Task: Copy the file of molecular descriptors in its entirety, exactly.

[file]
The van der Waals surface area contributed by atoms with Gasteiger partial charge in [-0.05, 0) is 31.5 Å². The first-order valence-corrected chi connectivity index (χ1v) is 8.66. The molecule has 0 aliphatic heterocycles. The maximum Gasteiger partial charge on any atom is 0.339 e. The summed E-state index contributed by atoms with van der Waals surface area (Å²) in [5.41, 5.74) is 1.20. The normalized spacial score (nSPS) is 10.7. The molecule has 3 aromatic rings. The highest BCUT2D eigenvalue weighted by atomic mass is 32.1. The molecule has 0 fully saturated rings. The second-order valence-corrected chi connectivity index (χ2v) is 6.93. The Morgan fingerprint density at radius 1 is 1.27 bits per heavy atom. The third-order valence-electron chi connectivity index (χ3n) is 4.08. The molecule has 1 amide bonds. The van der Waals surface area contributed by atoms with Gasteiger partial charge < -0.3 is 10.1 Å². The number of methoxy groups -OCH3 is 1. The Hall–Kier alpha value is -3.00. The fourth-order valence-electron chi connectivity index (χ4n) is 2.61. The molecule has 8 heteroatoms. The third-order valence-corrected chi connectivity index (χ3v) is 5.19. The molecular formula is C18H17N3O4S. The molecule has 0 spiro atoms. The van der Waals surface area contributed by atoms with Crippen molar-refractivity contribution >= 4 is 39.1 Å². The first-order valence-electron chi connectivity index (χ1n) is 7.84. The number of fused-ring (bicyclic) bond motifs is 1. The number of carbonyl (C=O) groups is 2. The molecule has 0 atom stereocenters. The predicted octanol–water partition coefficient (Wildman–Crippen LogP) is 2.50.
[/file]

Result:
The van der Waals surface area contributed by atoms with Gasteiger partial charge in [-0.05, 0) is 31.5 Å². The first-order valence-corrected chi connectivity index (χ1v) is 8.66. The molecule has 0 aliphatic heterocycles. The maximum Gasteiger partial charge on any atom is 0.339 e. The summed E-state index contributed by atoms with van der Waals surface area (Å²) in [5.41, 5.74) is 1.20. The normalized spacial score (nSPS) is 10.7. The molecule has 3 aromatic rings. The highest BCUT2D eigenvalue weighted by atomic mass is 32.1. The molecule has 0 fully saturated rings. The second-order valence-corrected chi connectivity index (χ2v) is 6.93. The Morgan fingerprint density at radius 1 is 1.27 bits per heavy atom. The third-order valence-electron chi connectivity index (χ3n) is 4.08. The molecule has 1 amide bonds. The van der Waals surface area contributed by atoms with Gasteiger partial charge < -0.3 is 10.1 Å². The number of methoxy groups -OCH3 is 1. The Hall–Kier alpha value is -3.00. The fourth-order valence-electron chi connectivity index (χ4n) is 2.61. The molecule has 8 heteroatoms. The third-order valence-corrected chi connectivity index (χ3v) is 5.19. The molecular formula is C18H17N3O4S. The molecule has 0 spiro atoms. The van der Waals surface area contributed by atoms with Crippen molar-refractivity contribution >= 4 is 39.1 Å². The first-order valence-electron chi connectivity index (χ1n) is 7.84. The number of fused-ring (bicyclic) bond motifs is 1. The number of carbonyl (C=O) groups is 2. The molecule has 0 atom stereocenters. The predicted octanol–water partition coefficient (Wildman–Crippen LogP) is 2.50.